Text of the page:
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U.S., Japan to continue discussions on auto tariffs even after signing trade deal

Yomiuri front-paged the outline of the “rough” U.S.-Japan trade agreement endorsed on Sunday by President Trump and Prime Minister Abe, highlighting Japan’s plan to continue consultations with the USG on its demand for the removal of 2.5% U.S. import tariffs on Japanese passenger cars even after the two leaders ink the deal officially next month. The paper wrote that since the President effectively promised last September that he would not impose additional duties on Japanese products during the trade negotiations, Tokyo is reportedly hoping to head off such tariffs by continuing discussions.

Yomiuri also predicted in a separate piece that the GOJ probably will not make public the specifics of the trade deal worked out by USTR Lighthizer and Economic and Fiscal Policy Minister Motegi until the last minute on the grounds that much more administrative work is needed to finalize the “rough” agreement. The daily conjectured that the GOJ may still be uncertain about the prospects for the trade deal because President Trump noted even after his summit with Abe in France that although he is not currently looking to impose new tariffs on Japanese autos, it is something he might do at a later date. The daily said Abe will try to obtain a personal commitment from the President’s not to raise duties on Japanese autos at their summit in New York in September where they plan to sign a formal trade agreement.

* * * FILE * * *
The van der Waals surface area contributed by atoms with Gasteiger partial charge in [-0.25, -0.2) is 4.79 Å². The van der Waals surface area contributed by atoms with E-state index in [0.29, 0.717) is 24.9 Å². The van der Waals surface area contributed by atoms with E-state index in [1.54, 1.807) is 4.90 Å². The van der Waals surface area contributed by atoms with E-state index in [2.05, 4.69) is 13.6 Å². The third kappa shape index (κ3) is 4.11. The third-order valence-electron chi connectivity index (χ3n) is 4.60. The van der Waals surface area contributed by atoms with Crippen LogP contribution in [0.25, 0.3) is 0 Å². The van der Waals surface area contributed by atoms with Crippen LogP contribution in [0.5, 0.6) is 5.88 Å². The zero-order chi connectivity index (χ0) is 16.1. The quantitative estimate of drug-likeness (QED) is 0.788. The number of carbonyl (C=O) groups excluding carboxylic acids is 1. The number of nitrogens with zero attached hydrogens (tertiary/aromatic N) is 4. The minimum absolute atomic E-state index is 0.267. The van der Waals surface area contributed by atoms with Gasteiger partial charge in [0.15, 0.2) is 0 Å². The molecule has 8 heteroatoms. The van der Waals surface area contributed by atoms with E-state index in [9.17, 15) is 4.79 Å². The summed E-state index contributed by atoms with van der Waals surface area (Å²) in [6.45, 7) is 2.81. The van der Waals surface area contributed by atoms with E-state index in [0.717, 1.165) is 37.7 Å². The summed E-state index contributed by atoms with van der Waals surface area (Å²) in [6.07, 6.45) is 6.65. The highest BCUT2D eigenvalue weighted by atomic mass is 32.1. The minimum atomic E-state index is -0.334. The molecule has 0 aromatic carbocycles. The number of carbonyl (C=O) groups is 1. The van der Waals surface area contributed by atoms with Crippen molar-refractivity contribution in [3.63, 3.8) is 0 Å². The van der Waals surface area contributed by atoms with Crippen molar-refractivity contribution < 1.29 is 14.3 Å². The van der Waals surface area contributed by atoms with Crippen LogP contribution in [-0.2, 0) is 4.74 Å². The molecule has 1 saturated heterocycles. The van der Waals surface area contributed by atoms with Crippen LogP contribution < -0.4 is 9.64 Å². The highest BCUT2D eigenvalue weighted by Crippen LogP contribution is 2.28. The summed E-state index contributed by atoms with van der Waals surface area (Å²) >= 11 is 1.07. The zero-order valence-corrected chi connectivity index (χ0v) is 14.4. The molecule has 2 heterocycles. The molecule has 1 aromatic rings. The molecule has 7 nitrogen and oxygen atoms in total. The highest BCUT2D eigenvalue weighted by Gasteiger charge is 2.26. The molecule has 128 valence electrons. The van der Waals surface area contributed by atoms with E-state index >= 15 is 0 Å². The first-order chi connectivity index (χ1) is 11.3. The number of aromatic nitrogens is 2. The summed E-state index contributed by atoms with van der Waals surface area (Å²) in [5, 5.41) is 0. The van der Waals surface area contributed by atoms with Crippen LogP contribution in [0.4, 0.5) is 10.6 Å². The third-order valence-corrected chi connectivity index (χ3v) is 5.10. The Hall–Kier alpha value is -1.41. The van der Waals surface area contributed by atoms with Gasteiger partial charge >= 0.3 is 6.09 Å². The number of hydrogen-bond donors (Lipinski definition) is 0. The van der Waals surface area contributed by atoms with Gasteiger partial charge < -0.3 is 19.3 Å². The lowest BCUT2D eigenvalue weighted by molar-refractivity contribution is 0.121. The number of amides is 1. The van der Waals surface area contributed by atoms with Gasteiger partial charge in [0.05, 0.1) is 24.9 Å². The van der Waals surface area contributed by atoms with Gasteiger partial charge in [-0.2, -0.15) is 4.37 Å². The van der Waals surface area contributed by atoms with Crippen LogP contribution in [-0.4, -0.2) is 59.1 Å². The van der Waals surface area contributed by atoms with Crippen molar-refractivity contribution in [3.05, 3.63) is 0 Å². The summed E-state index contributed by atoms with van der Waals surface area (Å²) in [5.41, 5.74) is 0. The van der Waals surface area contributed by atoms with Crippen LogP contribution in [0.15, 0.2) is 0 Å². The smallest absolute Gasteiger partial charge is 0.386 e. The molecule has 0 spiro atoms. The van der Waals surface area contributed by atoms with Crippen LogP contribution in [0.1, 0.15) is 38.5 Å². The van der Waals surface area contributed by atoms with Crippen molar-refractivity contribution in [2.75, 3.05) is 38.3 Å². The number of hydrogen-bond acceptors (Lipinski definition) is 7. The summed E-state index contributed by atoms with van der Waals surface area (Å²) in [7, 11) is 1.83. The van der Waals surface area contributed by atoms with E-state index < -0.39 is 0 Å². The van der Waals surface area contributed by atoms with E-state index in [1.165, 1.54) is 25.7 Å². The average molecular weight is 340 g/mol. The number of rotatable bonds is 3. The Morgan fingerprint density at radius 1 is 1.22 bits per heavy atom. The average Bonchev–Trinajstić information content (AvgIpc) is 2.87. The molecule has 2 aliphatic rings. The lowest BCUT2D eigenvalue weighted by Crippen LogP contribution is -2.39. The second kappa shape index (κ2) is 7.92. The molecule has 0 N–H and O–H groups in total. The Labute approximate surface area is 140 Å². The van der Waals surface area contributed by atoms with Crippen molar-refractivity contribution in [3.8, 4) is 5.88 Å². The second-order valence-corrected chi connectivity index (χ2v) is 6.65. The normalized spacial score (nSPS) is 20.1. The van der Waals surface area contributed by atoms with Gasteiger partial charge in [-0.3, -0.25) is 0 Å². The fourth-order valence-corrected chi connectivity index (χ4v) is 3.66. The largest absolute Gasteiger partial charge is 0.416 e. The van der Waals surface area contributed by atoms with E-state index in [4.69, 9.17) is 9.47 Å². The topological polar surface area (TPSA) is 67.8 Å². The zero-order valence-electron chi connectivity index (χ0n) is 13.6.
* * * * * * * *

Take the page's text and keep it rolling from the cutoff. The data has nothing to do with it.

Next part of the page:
Asahi and Mainichi also focused on the President’s saying he might impose auto tariffs on Japanese vehicles at a later date, speculating that the U.S. leader may want to keep the option open in order to extract trade concessions from Tokyo. According to Nikkei, Motegi reportedly told the press yesterday that Abe confirmed with the President during their summit on Sunday that no additional tariffs will be imposed on Japanese autos and that the matter will be properly addressed in the final stages of the bilateral trade negotiations.

In a related story, Asahi took up press remarks made yesterday by Finance Minister Aso, who stressed that the U.S.-Japan trade pact does not include a currency provision.

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